Neuromodulation and Plasticity Flashcards Preview

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Flashcards in Neuromodulation and Plasticity Deck (16):
1

neuromodulation

refers to mechanisms that change how info is being processed through nervous system. Modulate neurons and neural circuits. Good drug target

2

Two dominant mechanisms for neuromodulation

1. changing intracellular Ca2+ to trigger activation of specific Ca2+ regulatory enzyme systems
2. Activation of specific G-proteins that couple to the activation or inhibition of different enzyme cascades

3

What are the two primary ways that intracellular Ca is raised?

- NMDA receptor
- voltage gated Ca channel

4

What are the primary neuromodulatory systems?

- cholinergic (CNS Ach = neuromodulatory)
- catacholamines - (i.e. dopamine)
- indoleamines - (i.e. serotonin)
- neuropeptides - change state or regulate pain

5

What is the primary indoleamine?

serotonin

6

How are peptide transmitters synthesized?

into VESICLES in ER as inactive precoursers. Proteolytic cleavage within vesicle produces active peptides

7

Learning/memory vs. plasticity

learning = ORGANISM LEVEL changes, change in behavior, experience

plasticity = cellular/circuit change within nervous system, changes in firing in response to the same stimulus

8

What is the key factor involved in learning/memory and plasticity?

EXPERIENCE!

changes can be related to a pattern of preceding experiences that trigger interonal neronal mechanisms that modulate nervous system function

9

Two main classes of plasticity?

excitability - changes in likelihood of firing APs in response to same stimuli

synaptic - changes in the strengths of connections between neurons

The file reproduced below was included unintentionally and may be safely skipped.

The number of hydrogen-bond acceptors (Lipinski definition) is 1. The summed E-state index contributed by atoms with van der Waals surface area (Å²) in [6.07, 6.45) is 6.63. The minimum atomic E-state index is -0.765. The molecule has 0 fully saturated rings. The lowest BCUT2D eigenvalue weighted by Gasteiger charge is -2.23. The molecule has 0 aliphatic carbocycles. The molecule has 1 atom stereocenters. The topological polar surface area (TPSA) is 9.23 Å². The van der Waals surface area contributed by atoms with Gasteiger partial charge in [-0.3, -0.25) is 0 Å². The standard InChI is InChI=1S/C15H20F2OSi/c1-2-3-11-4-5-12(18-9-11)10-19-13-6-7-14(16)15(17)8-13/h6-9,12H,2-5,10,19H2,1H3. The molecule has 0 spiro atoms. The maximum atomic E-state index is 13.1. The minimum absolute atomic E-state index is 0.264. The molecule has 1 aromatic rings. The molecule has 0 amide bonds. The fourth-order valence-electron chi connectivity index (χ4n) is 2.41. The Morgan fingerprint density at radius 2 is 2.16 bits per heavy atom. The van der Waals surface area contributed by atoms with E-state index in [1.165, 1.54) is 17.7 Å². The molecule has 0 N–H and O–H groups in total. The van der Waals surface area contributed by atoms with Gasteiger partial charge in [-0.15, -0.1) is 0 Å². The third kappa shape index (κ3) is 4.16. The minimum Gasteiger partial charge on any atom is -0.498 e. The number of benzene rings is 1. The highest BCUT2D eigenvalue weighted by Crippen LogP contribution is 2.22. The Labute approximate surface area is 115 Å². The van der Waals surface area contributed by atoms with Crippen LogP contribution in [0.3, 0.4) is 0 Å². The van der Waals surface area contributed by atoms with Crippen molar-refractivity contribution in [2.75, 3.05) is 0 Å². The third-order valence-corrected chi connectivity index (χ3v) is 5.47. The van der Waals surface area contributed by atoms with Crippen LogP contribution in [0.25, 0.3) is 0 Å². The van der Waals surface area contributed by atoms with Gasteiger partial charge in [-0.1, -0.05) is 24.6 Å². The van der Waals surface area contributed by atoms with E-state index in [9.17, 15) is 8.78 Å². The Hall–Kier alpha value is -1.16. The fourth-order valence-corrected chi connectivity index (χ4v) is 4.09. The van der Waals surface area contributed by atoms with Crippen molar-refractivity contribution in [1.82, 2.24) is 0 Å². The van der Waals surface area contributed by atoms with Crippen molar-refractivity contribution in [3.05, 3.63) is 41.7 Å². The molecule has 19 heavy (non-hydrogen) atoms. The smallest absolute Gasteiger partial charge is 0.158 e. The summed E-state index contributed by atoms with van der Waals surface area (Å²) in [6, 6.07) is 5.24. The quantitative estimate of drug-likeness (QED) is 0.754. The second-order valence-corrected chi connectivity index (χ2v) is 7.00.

10

plasticity temporal domains (time classifications)

short term - (msec to sec). Involves changes in gates/cellular Ca

intermediate - (seconds to hours) - involves covalent bonds, phosphorylation, proteolysis, red-ox sensitivity

long term - (hours to days) - transcription, translation, alt splicing....needs an opposing long term plasticity mechanism to revert...HARD TO REVERSE

11

How are neuronal connectivity patterns regulated?

genetically regulated

12

How are synaptic strengths and neuronal excitability modulated?

EXPERIENCE

13

coincidence detection

involves response to multiple factors at the same time. specific molecular mechanisms exist that can create an association between multiple factors and produce a conditional change in enuronal function

14

What is the classic example of coincidence detection?

NMDA receptor

15

What is involved in NMDA receptor in coincidence detection?

Mg2+ blocking...this means that when Mg blocking is active, NMDA receptors can only pass current when cell is depolarized.

EXTRACELLULAR MG2+ IONS BLOCK NMDA CURRENTS AT NEGATIVE POTENTIALS

16

What is still flowing inward, despite a Mg block?

Ca!!!!

During an Mg block, Ca ions are flowing into the cell when a spike in glutamate happens while all other outward things are